Perception is a wonderful lesson for children of all ages. It is so helpful to teach them to step back and consider different points of view. We want to raise kind compassionate children and teaching them the skill of looking from various perspectives is a great way to start. My daughter and I first began talking more deeply (past simple sharing) about perception in preschool when she was dealing with what seemed to her like a mean little girl. We discussed the other possible options or reasons why it may seem like she is being “mean” and tried embrace other scenarios, etc. We tried to put ourselves in her shoes and see things from her eyes. It helped. In the end, they became friends. These conversations continued throughout the years. It also helped me teach her to try not to take things personally and to always look for the good in others because it is always there.
Perception can open up so many things in life and you can take the lessons as far as you are willing to open up your mind. You can start with simply seeing things from another view-point and take it all the way to the ultimate illusions in life that we all experience. Ultimately, perception can lead you to constant peace. For children, just introducing and discussing the concept can free them from a lot of heartache that would stem from judging others and insisting they are right, etc. Some of these concepts may go over their head at first, but not for long. I figure it’s like songs written in consciousness, at first they just seem like catchy tunes and then as you change over time you hear the profound wisdom within and it’s like being hit over the head (I remember singing Imagine along with the radio one day and finally hearing the words I had memorized long before, I had to pull my car over I was so awestruck and thrilled to finally understand what was being said). I figure someday they will have a moment where it clicks and they will say, “Wow, that is what my parents were talking about.” Sometimes they surprise me and say something so profound I am sure they remember where they came from. I often wish I was as present as my son, so I am sure we are learning from each other.
My daughter and I have continued these conversations about perception over the years to help her embrace her compassion and willingness to see things from various points of view. We are a homeschooling family so we can spend a lot of time on subjects that interest us, it’s just one of the many perks. We have a lovely assignment we would like to share. This year we saw Wicked at the theatre and knew immediately we could make a great perception assignment out of it. My daughter already knew Wizard of Oz very well, she had seen the movie several times and played Oz in her children’s theatre production. Once we saw Wicked, it opened up an entirely different viewpoint of the story. We loved it and we spent a lot of time on her related essay about perception. Her essay is below. She was seven years old when she wrote it. We spent a lot of time having editing meetings and getting to this final draft. Another home school perk we enjoy is learning through editing and editing until we get to her personal best version. From a seven-year old point of view, it is just precious. It is a great lesson for us all.
Please enjoy the essay below on perception from my kind and compassionate daughter. I had to include this adorable title sheet she created.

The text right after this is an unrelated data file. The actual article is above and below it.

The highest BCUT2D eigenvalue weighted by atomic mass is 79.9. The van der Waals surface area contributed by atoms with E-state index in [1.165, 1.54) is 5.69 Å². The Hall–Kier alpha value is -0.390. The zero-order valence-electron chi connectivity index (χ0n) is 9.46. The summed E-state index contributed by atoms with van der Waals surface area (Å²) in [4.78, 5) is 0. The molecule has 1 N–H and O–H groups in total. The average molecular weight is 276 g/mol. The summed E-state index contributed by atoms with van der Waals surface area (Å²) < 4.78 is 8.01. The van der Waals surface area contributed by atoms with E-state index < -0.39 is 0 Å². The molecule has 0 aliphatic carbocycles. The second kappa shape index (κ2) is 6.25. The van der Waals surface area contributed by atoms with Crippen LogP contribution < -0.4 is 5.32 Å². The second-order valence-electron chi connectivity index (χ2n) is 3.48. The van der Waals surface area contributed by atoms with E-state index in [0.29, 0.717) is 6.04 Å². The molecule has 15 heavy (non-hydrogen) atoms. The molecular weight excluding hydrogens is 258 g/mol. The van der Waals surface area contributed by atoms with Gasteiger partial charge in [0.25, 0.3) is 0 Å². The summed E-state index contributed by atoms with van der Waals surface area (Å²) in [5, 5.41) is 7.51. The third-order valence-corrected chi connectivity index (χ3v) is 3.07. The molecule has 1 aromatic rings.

People see situations in different ways. Perception means how you see things. This paper is all about how you look at things. The Wizard of Oz and Wicked are great examples of ways we can perceive things differently. My fright of the Wicked Witch of the West in Wizard of Oz was equally matched by my love for her in Wicked.
The Wicked Witch in the Wizard of Oz was so scary. The Munchkins were terrified of her. They were so scared that every time the Wicked Witch came they would hide from her. She always had this funny and terrifying laugh. Whenever she saw Dorothy she would say, “I’ll get you my pretty,” and then laugh afterwards. The Wicked Witch wanted to kill Dorothy and her friends Scarecrow, Lion and Tin Man. She really wanted the ruby slippers badly and she would do anything to get them. She was completely terrifying and I felt so relieved when Dorothy melted her!
In Wicked, the Wicked Witch of the West was loveable! Her name was really Elphaba. She was born green and everyone was mean to her. She was smart. She took good care of her crippled sister Nessa. She wanted to help the animals. She tried to do good things but they did not go well for her. She was totally tricked by the Wizard of Oz and everyone thought she was bad even though she was good. She just wanted those ruby slippers to remember her sister.
In the Wizard of Oz I was so scared of the Wicked Witch of the West but in Wicked I loved her. In the Wizard of Oz the story was told from Dorothy’s perception, it made you see things how she did. In Wicked, the story was told from Elphaba’s perception, throughout the whole show you see her side of the story. The way these stories were told from the perception of different characters made it possible to equally fear the Wicked Witch in one story and love her in the other.
My fright of the Wicked Witch of the west in Wizard of Oz was equally matched by my love for her in Wicked. In both shows there was a different way of looking at things. This is what perception is all about. In all things in life people have a different perceptions of things. This explains why people make different choices. Understanding people’s perceptions can lead us to kindness and compassion. I want to always remember that people have different perceptions because kindness and compassion are the most important thing in life!